A board of inquiry will look into the conduct of ACT police and the ACT Director of Public Prosecutions (DPP) Shane Drumgold in the prosecution of former Liberal Party adviser Bruce Lehrmann, who was accused of raping his then colleague Brittany Higgins in 2019.
- A board of inquiry is the ACT equivalent of a royal commission
- It will examine the Director of Public Prosecutions’ claims, which were raised in a publicly released letter to police after the trial ended, but before the retrial of Mr Lehrmann was dropped
- The inquiry will also examine the ACT’s legal framework for addressing juror misconduct
The ACT government said the inquiry would assess the jurisdiction’s handling of criminal investigations to ensure prosecutions were “robust, fair” and respectful of those involved, after complaints and allegations were made in relation to the trial.
The government’s decision follows a claim from the ACT’s top prosecutor that police pressured him to abandon the case.
Chief Minister Andrew Barr said the allegations made about the trial were serious.
“An independent review of the roles played by the criminal justice agencies involved is the most appropriate response,” Mr Barr said.
A board of inquiry is the ACT equivalent of a royal commission.
Ms Higgins alleged Mr Lehrmann raped her in the office of then cabinet minister Linda Reynolds in Parliament House.
Mr Lehrmann has maintained his innocence and there have been no findings against him.
His initial trial ended in October after a juror engaged in misconduct, and the retrial was abandoned because of fears for Ms Higgins’s health.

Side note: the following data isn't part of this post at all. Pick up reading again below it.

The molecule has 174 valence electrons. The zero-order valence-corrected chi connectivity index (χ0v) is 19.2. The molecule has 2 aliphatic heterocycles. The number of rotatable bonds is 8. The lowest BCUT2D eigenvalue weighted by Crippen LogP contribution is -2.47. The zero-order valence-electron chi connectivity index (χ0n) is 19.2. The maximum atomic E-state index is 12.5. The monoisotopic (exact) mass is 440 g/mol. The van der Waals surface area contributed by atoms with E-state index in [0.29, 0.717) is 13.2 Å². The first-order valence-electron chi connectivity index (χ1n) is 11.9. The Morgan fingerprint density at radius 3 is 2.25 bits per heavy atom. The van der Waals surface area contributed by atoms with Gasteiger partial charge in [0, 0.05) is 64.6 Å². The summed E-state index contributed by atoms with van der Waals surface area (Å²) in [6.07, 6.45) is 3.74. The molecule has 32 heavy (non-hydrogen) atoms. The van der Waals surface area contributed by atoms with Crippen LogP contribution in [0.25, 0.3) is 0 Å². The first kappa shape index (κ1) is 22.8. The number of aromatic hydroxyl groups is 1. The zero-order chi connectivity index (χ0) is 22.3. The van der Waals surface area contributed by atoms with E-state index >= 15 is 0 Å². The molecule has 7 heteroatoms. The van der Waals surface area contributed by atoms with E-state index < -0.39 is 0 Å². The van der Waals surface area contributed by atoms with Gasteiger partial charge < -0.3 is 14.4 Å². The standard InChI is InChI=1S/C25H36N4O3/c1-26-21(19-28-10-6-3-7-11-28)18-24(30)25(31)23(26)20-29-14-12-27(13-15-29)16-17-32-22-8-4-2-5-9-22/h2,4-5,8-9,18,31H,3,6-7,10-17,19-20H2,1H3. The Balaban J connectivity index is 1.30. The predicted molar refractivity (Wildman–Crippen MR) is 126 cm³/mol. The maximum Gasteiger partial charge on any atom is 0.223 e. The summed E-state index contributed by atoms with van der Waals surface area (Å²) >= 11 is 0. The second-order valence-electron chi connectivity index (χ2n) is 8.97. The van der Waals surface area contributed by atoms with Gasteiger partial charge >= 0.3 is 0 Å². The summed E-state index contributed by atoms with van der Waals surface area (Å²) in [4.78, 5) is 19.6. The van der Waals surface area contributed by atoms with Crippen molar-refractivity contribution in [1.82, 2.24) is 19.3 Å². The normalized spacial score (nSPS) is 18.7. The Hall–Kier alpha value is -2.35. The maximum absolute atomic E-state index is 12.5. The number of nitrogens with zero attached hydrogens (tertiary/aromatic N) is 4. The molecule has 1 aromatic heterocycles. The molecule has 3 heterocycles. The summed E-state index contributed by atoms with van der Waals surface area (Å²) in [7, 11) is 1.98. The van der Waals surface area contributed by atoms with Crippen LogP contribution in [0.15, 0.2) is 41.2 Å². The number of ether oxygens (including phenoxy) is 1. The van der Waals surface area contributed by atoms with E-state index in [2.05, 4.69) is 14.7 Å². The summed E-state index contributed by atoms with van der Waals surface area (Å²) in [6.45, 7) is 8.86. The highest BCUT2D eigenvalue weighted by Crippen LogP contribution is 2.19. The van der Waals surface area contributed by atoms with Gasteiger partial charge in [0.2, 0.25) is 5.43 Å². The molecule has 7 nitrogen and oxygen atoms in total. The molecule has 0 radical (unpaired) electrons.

Inquiry will not ‘revisit’ trial
The inquiry will begin in the new year and will examine the Director of Public Prosecutions’ claims, which were raised in a publicly released letter to police after the trial ended, but before the retrial was dropped.
The government said the inquiry would examine interactions and conduct between both the ACT DPP and ACT Policing.
It will also look at the “appropriateness of the ACT Victims of Crime Commissioner Heidi Yates aligning herself with the complainant”, according to a government statement.
Further, the inquiry will examine the ACT’s legal framework for addressing juror misconduct.
The government confirmed the inquiry will be able to hold public and private hearings, issue search warrants, compel the production of documents, and compel the attendance of witnesses and take their evidence on oath.
The government said that ACT Policing, the DPP and the Victims of Crime Commissioner had all indicated they would cooperate with the inquiry.
No-one has yet been chosen to conduct the inquiry but the government said an “eminent legal expert” would be appointed.
ACT Attorney-General Shane Rattenbury said he was “deeply concerned” about the allegations that had been made in recent weeks.
“As the first law officer of the ICT I am deeply concerned by the allegations that we have seen in recent weeks following the decision to discontinue the matter of the crown and limit. The ICT government is absolutely mindful of the need for public confidence,” he said.
He added that both Mr Lehrmann and Ms Higgins had been told of their plans to hold the inquiry ahead of today’s announcement.
He said the inquiry would not be about “revisiting” the trial.
“It is expected that the inquiry will have regard to investigations which other bodies may be conducting regarding these matters,” he said.
“I would ask everyone to respect the privacy of individuals who will be involved in this inquiry.
“While the inquiry will be focused on ACT criminal justice agencies and the justice system, the ACT government acknowledges it may be triggering for people with lived experience of sexual violence.
“There are a range of services available for people experiencing difficulties, and we encourage anyone who needs support to reach out to those organisations.”